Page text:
Gaza’s last rap artist says Hamas ban will force him to leave

Many of Ibrahim Ghoneim’s fellow rappers have given up or left to escape the restrictions in Gaza.
Updated 17 April 2018
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Gaza’s last rap artist says Hamas ban will force him to leave

  • Gaza has been likened to an open-air prison because of a decade-long blockade
  • Most artistic expression in Gaza takes the Israeli-Palestinian conflict as its subject

GAZA CITY: Ibrahim Ghoneim might be the only rap artist left in Gaza, but a ban on his concerts by the ruling Hamas party means the rapper’s sole arena is his bedroom.
Hamas, which seized control in 2007, deems Ghoneim’s performances incompatible with traditional Arab culture, so the 26-year-old makes music in his bedroom-turned-studio. Meanwhile, many of his fellow rappers have given up or left to escape the restrictions.
“Rap is a way of life through which I express my opinions and dreams,” Ghoneim told Arab News. “But it is not considered a popular art in Arab societies generally. I challenged this and continue to do so. I feel free when I sing rap.”
The rapper’s recent attempts to perform in public led to his arrest.
Gaza has been likened to an open-air prison because of a decade-long blockade. The jobless rate is more than 40 percent amid a power struggle between Hamas and the Fatah party of Palestinian President Mahmoud Abbas, who has cut funds to the radical party.
Ghoneim tackles sensitive social issues in his music, including religious extremism, as well as romance and Palestinian national songs. Most artistic expression in Gaza takes the Israeli-Palestinian conflict as its subject.
Mohammed Assaf, who won first place in the television show “Arab Idol,” is one of the best-known Palestinian pop singers. Other make their own efforts to create music in the absence of official institutions and backing. Hamas has only supported bands that sing religious songs.
Palestinian youth is divided between those who prefer songs by Arab singers, such as Assaf, and others who listen only to religious music.
Nevertheless, Ghoneim is proud of his album, “25 Steps,” which he finished producing a month ago at his own expense. He would love to perform a concert to launch it.
“It’s a work of art that I’ve been producing for years in cooperation with a group of musicians and technicians, and, finally, this work is ready,” he said.
“But, unfortunately, I cannot perform my songs at a public concert.”
In February, the rapper booked a hall and invited an audience, but 72 hours before he was due to sing, the hall owners told him they had to cancel following pressure from the police. In the past, he has taken part in more than 100 concerts abroad and at social and national festivities in Gaza.
When granting permits to organize concerts in closed halls, Palestinian police require segregation between males and females, and no dancing.
Ghoneim lives with his parents, sometimes doing odd jobs in advertising to make money. He is thinking of moving to Morocco and hopes to achieve the same success enjoyed by his hero Eminem, the US rap star.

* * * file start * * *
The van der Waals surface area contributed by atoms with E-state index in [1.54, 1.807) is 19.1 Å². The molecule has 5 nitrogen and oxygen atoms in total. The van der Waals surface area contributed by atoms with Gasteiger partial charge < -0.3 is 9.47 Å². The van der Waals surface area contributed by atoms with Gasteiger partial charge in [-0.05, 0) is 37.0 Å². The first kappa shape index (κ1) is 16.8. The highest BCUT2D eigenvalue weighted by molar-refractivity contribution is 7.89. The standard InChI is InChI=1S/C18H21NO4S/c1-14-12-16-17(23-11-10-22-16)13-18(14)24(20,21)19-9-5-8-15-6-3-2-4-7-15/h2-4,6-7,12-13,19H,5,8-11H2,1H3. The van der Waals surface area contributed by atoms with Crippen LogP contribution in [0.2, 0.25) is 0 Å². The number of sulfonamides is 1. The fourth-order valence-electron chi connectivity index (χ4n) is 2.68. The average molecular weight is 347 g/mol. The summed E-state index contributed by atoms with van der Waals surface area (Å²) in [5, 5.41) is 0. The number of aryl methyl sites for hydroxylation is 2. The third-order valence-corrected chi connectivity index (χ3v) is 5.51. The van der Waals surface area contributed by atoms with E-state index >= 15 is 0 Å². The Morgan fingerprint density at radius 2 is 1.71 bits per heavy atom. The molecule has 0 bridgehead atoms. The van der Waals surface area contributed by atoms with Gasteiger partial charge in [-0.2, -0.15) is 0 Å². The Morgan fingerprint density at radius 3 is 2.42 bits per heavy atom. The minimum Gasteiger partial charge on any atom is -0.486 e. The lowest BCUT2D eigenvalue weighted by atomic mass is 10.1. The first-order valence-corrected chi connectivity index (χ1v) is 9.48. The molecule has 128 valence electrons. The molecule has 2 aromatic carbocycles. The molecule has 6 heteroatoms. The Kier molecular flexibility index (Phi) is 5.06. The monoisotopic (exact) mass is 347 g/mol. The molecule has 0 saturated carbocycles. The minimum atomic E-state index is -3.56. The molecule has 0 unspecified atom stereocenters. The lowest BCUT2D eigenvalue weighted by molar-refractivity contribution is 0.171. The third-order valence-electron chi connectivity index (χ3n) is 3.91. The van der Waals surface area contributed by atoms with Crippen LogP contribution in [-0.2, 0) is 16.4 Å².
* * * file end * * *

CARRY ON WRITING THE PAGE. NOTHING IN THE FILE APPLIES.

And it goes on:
“I struggled a lot to stay here. I tried a lot, produced and continued my work. I spent a lot of money on this art, but now I cannot anymore,” he said. “I will be leaving soon. I will search for a place where I feel more freedom, to add more, and come back as an Arab and international star.”


‘Selfie Saad’ Hariri launches app to share selfies with followers

Updated 25 April 2018
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‘Selfie Saad’ Hariri launches app to share selfies with followers

DUBAI: Lebanon’s Prime Minister Saad Hariri has launched a selfie application that allows users to share their selfies with him online.
In a tweet that’s been liked more than 500 times, Hariri said “download the application to share the selfies that brought us together.”
Hariri has become known for his selfies, posing for several with the likes of Saudi Arabia’s Crown Prince Mohammed bin Salman, Morocco’s King Mohammed IV, France’s President Emmanuel Macron and Kuwait’s Emir, Sheikh Sabah Al-Ahmad Al-Sabah.

A post shared by Saad Hariri (@saadhariri) on


Hariri doesn’t only pose with world leaders, but also citizens and fans from across the country.
Many have replied to his tweet and Instagram post supporting the application and calling for more pictures with him.
“The best selfie with you Mr. Prime Minister, God willing!” one user posted.
Others replied with selfies they took with Hariri.
The launch of the applications comes at a peak time, a little over a week before the Lebanese parliamentary elections are set to kick off for the first time in nine years.

A post shared by Saad Hariri (@saadhariri) on


Hariri is a candidate running with the Saudi-backed Future Movement in the Beirut 2 district, competing with eight other lists including Hezbollah and a civil society group.
The Lebanese prime minister is not the only leader who is known for his social media presence.
US President Donald Trump is notorious for his barrage of tweets that he sends on a daily basis, while Indian Prime Minister Narendra Modi has amassed the largest Twitter following for any world leader, at 97 million.